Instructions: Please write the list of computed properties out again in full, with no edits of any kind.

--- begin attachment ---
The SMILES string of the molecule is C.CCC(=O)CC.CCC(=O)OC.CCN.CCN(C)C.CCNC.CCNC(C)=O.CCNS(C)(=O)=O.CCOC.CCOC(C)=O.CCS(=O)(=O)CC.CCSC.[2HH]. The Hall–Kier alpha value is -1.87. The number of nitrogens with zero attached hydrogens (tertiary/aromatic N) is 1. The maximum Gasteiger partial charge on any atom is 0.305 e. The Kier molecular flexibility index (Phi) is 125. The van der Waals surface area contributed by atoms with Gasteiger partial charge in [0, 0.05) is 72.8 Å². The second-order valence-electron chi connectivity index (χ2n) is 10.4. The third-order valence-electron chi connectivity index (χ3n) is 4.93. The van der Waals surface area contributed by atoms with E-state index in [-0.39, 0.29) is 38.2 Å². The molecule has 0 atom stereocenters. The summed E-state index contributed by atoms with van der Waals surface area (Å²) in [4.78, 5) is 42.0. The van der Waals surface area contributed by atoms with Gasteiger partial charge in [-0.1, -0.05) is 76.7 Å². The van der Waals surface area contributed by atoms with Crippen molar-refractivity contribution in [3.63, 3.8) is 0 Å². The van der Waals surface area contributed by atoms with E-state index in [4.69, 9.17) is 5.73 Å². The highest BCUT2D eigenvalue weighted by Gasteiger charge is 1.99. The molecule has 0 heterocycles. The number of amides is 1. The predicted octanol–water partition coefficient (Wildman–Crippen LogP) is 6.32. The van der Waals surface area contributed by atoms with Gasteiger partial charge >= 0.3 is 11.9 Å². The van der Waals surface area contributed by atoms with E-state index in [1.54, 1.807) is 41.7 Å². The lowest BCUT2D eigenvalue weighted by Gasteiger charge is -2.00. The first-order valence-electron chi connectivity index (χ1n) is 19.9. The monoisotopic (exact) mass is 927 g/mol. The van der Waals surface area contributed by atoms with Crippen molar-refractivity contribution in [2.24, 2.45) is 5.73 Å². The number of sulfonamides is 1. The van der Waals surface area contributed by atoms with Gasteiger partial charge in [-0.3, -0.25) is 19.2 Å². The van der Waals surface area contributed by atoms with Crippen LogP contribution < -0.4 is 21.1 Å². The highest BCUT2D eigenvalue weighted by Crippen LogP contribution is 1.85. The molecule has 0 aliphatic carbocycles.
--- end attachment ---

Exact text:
The SMILES string of the molecule is C.CCC(=O)CC.CCC(=O)OC.CCN.CCN(C)C.CCNC.CCNC(C)=O.CCNS(C)(=O)=O.CCOC.CCOC(C)=O.CCS(=O)(=O)CC.CCSC.[2HH]. The Hall–Kier alpha value is -1.87. The number of nitrogens with zero attached hydrogens (tertiary/aromatic N) is 1. The maximum Gasteiger partial charge on any atom is 0.305 e. The Kier molecular flexibility index (Phi) is 125. The van der Waals surface area contributed by atoms with Gasteiger partial charge in [0, 0.05) is 72.8 Å². The second-order valence-electron chi connectivity index (χ2n) is 10.4. The third-order valence-electron chi connectivity index (χ3n) is 4.93. The van der Waals surface area contributed by atoms with E-state index in [-0.39, 0.29) is 38.2 Å². The molecule has 0 atom stereocenters. The summed E-state index contributed by atoms with van der Waals surface area (Å²) in [4.78, 5) is 42.0. The van der Waals surface area contributed by atoms with Gasteiger partial charge in [-0.1, -0.05) is 76.7 Å². The van der Waals surface area contributed by atoms with Crippen molar-refractivity contribution in [3.63, 3.8) is 0 Å². The van der Waals surface area contributed by atoms with E-state index in [4.69, 9.17) is 5.73 Å². The highest BCUT2D eigenvalue weighted by Gasteiger charge is 1.99. The molecule has 0 heterocycles. The number of amides is 1. The predicted octanol–water partition coefficient (Wildman–Crippen LogP) is 6.32. The van der Waals surface area contributed by atoms with Gasteiger partial charge >= 0.3 is 11.9 Å². The van der Waals surface area contributed by atoms with E-state index in [1.54, 1.807) is 41.7 Å². The lowest BCUT2D eigenvalue weighted by Gasteiger charge is -2.00. The first-order valence-electron chi connectivity index (χ1n) is 19.9. The monoisotopic (exact) mass is 927 g/mol. The van der Waals surface area contributed by atoms with Crippen molar-refractivity contribution in [2.24, 2.45) is 5.73 Å². The number of sulfonamides is 1. The van der Waals surface area contributed by atoms with Gasteiger partial charge in [-0.3, -0.25) is 19.2 Å². The van der Waals surface area contributed by atoms with Crippen LogP contribution < -0.4 is 21.1 Å². The highest BCUT2D eigenvalue weighted by Crippen LogP contribution is 1.85. The molecule has 0 aliphatic carbocycles.